Mysore Pak

A Happy New Year to all – I have been away for a while catching up with dear relatives and friends overseas!
‘No man needs a vacation so much. as the person who has just had one’ – !!! is a terrific saying,
which is so apt especially when you are holidaying with close kith and kin in whichever part of the world!!
I am sure there are a number of people who would echo this sentiment as the love, affection, understanding, care, consideration showered on us and our kids and vice versa (as well as  the emotional upheavals, shoppping, dining out, cinema, musicals, visiting family and friends) is so overwhelming that b
y the time you have finished with this holiday – you are ready for another one!!!

I would like to commence this new year in sharing with  you a very popular Indian Sweet treat  – Mysore Pak, which I enjoyed making with my ever enthusiastic dear mum on new year’s eve.
I will cherish this moment like many other moments in my mother’s kitchen, which definitely takes me back to the good old childhood days.

Mysore Pak originated from the state of Karnataka, a very popular sweet treat served at most festive and wedding occasions.  The three basic ingredients are Besan flour, Ghee (clarified butter) and Sugar syrup made with water.
It is believed that  Mysore Pak was first made in the kitchens of the Mysore Palace.
This sweet treat was so well liked  by the royalties of the palace that they made it popular amongst the commoners as well who thoroughly endorsed the sweet!!!

Ingredients- for approximately 20 pieces

1 Cup Gram Flour (Besan)
2-  2½ Cups Ghee *(400 grams of melted unsalted butter)
2 ½ Cups Sugar
1 Cup Water

(*Ghee is butter melted in a pan until golden brown – unsalted butter is generally used in the preparation of sweets)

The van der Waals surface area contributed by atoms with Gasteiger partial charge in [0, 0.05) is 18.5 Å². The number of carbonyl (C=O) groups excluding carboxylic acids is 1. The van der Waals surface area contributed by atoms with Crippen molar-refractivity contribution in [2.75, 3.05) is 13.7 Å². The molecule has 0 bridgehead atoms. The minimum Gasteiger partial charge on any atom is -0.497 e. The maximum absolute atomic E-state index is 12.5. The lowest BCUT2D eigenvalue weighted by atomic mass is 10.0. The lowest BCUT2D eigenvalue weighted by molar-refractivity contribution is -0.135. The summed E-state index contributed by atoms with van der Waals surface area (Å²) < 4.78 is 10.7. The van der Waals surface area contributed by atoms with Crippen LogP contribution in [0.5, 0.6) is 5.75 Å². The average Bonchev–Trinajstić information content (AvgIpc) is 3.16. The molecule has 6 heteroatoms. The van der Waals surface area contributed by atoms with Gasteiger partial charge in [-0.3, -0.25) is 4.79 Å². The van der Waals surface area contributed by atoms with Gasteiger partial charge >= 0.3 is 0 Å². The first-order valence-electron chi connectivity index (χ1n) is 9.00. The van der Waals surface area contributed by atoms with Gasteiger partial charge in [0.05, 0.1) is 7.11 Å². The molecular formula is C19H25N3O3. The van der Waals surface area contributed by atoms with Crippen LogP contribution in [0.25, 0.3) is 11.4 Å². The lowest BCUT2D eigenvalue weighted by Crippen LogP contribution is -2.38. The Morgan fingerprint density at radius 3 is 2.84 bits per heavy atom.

Mysore Pak

Mysore Pak


Heat the cup of water in a pan
Add the sugar and keep stirring till the syrup thickens to the right consistency
(To check the right consistency of the syrup, add a few drops of the sugar syrup into a bowl of water.
The syrup is ready when it can be lifted and curled gently with the forefinger and thumb into a solid lump.
The other method of checking the syrup consistency is to take a drop of the syrup and check with your forefinger and thumb – and you can see it sticky and a thread like consistency)

Add all the flour in small quantities and swiftly stir ( to avoid  lumps)  into a smooth paste.
When flour syryp mix starts to solidify, pour the ghee in small lots as well and keep stirring till the mixture starts to separate from the pan.

Tilt the mixture on to an already greased (smeared with a little ghee) plate and cut into diamond shapes after 10 minutes.

 Ghee* is made by melting butter in a dish on the gas stove or cooktop.  The ghee is perfectly done when it is melted into a beautiful golden brown colour.
Ensuring that there are no lumps in the flour when stirring the mixture is crucial in addition to having the real authentic porous look that Mysore Pak normally does!!!
Although this sweet treat recipe looks simple, all the ingredients and measurements should be accurate for the sweet treat to have the right look, consistency and taste!!!
Do not be disheartened if it does not turn out well the first time as this particular sweet treat take a while to master!!